Records organized into five series, one of which has been further divided into three subseries: A. Correspondence, 1867-1913. Subseries A.1. Lecture series, 1866-1910. Subseries A.2. Library, 1861-1913. Subseries A.3. Premiums, Gallery of Art, Conservatory of Music, and Board of Trustees, 1861-1911. B. Financial Documents, 1867-1912. C. Reports, 1868-1895. D. Scrapbooks, 1866-1916. E. Miscellaneous, 1867-1916.
Physical Characteristics and Technical Requirements
Letter books and scrapbooks are fragile. Ink on some letterpress book pages has faded to near illegibility.
Immediate Source of Acquisition
There is no known acquisition information for this collection.
Processed by Elizabeth Schaaf and archives staff, 1983-1987. During reprocessing by Matt Testa and Kate Mankowski in 2018, series A was divided into three subseries and boxes were reordered accordingly. The boxes were renumbered during reprocessing. The order of folders within each box established during the original processing was unchanged.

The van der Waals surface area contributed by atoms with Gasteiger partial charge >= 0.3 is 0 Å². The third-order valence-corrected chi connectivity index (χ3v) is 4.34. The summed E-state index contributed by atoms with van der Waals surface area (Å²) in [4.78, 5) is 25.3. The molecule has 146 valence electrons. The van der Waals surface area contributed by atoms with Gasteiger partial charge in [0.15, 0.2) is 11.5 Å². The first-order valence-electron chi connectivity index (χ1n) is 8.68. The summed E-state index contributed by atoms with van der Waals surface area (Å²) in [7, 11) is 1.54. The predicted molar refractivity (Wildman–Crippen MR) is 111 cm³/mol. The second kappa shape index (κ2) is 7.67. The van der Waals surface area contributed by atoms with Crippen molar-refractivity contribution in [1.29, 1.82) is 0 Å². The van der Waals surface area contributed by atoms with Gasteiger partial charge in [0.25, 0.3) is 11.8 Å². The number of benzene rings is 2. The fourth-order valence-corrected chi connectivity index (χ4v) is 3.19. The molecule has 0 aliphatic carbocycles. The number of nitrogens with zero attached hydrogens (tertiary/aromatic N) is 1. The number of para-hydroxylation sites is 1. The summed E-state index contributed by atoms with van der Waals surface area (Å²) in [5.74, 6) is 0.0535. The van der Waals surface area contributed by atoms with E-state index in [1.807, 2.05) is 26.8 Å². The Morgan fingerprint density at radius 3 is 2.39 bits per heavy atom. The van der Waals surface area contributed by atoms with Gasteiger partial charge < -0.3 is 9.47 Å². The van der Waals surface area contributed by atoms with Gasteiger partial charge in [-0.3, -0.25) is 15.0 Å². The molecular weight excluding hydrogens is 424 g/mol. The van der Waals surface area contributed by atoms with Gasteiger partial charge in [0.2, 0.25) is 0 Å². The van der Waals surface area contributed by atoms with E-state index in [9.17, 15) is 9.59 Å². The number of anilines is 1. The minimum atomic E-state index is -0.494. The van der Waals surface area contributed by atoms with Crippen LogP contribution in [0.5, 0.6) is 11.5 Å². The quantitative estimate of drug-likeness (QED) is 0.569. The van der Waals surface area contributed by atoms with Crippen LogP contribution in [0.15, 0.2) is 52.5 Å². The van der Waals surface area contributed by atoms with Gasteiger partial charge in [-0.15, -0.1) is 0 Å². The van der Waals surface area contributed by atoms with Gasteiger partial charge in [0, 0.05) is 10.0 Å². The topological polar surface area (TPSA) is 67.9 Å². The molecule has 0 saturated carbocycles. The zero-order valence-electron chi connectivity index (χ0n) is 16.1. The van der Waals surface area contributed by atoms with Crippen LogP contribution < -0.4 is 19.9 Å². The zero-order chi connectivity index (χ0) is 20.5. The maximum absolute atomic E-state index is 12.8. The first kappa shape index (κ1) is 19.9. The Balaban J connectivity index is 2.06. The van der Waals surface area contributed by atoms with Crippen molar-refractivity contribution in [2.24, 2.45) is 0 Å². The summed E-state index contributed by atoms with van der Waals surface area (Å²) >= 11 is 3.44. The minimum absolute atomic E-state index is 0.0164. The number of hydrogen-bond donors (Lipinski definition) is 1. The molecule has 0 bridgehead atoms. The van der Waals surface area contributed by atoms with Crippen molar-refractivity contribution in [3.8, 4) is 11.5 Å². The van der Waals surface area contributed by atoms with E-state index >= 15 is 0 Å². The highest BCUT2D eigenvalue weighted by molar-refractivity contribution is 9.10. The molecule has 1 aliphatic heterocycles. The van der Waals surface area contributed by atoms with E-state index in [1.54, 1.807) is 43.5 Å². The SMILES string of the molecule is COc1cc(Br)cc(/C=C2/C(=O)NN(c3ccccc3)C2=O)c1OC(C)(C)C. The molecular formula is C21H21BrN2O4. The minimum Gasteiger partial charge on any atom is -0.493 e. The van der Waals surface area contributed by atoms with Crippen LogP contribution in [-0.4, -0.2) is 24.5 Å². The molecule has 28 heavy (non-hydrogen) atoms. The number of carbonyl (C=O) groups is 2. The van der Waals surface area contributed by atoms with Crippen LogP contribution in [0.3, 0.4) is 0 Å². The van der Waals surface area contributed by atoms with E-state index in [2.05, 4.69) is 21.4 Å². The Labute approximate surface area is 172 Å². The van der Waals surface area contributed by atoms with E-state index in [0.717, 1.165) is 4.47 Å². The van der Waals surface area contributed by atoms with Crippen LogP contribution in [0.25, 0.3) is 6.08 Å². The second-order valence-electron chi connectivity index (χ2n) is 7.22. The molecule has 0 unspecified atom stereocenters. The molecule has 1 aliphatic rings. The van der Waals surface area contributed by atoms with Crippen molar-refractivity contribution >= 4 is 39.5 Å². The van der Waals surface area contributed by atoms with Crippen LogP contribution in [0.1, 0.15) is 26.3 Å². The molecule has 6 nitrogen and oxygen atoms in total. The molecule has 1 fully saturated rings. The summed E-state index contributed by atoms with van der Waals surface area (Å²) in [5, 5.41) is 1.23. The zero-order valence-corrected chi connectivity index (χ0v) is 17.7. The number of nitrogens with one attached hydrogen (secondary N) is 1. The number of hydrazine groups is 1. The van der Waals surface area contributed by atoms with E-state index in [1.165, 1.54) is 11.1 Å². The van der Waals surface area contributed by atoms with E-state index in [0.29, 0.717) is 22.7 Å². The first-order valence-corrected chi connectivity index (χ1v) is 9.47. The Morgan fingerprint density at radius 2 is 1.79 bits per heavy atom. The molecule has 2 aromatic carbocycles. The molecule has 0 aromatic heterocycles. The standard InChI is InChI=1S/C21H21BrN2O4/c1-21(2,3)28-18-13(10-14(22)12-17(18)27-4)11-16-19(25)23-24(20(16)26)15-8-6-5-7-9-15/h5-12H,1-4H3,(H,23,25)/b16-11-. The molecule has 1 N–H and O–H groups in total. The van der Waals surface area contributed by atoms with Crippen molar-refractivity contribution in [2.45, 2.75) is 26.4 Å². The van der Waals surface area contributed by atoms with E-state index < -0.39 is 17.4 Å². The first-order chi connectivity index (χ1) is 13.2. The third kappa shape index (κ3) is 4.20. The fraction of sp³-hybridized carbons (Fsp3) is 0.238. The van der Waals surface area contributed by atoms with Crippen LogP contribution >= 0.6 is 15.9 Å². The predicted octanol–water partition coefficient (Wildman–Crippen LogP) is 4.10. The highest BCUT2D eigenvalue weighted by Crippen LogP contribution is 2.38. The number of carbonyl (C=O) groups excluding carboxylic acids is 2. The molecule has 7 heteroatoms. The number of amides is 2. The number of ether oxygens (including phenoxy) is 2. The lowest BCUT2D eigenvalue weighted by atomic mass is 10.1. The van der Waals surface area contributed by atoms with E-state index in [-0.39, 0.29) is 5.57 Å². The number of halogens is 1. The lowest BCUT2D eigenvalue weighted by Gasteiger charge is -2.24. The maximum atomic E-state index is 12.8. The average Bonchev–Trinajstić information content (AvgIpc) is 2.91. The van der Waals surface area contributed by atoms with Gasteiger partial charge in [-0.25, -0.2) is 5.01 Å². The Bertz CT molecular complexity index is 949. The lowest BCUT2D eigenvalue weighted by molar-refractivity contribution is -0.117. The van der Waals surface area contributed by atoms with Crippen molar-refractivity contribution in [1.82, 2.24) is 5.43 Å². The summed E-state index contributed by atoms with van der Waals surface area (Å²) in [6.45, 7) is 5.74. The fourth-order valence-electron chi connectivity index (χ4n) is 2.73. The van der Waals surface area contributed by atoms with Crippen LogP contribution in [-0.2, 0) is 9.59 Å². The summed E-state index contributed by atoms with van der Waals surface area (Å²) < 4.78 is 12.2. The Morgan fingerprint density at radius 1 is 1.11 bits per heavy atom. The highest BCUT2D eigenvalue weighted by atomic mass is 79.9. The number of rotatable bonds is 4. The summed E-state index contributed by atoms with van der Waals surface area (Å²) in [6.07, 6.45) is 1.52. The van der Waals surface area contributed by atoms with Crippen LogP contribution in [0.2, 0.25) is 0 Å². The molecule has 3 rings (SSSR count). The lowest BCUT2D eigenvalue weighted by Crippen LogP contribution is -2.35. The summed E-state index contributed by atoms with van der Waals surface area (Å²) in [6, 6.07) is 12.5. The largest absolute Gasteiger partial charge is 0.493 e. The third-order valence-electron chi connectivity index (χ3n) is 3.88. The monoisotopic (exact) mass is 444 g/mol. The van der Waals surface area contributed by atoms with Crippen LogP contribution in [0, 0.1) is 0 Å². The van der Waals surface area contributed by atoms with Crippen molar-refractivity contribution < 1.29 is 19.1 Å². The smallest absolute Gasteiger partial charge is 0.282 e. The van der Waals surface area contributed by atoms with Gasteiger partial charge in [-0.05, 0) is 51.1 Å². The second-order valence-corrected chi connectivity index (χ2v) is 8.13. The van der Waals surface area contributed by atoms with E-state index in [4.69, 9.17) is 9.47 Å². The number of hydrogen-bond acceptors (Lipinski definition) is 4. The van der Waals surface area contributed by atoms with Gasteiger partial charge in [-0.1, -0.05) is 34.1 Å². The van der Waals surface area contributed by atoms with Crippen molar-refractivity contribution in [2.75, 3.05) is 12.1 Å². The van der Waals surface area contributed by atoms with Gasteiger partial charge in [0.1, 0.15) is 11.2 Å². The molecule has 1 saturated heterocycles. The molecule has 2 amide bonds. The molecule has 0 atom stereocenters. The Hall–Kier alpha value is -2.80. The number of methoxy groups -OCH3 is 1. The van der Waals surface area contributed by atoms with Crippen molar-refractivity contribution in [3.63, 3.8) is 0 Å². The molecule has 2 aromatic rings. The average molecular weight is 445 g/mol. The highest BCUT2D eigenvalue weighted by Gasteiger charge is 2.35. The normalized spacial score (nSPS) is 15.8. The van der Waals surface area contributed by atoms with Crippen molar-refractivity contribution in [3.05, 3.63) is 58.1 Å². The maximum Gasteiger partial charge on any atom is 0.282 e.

- Dewey, Melvil, 1851-1931 (Person)
- Emerson, Ralph Waldo, 1803-1882 (Person)
- Gilman, Daniel C. (Daniel Coit), 1831-1908 (Person)
- Hewitt, Abram S. (Abram Stevens), 1822-1903 (Person)
- Lowell, James Russell, 1819-1891 (Person)
- Johns Hopkins University. Peabody Institute (Organization)
- George Peabody Library (Organization)
- Guide to the Peabody Institute Office of the Provost records
- Matt Testa
- Description rules
- Describing Archives: A Content Standard
- Language of description
- Script of description
- Language of description note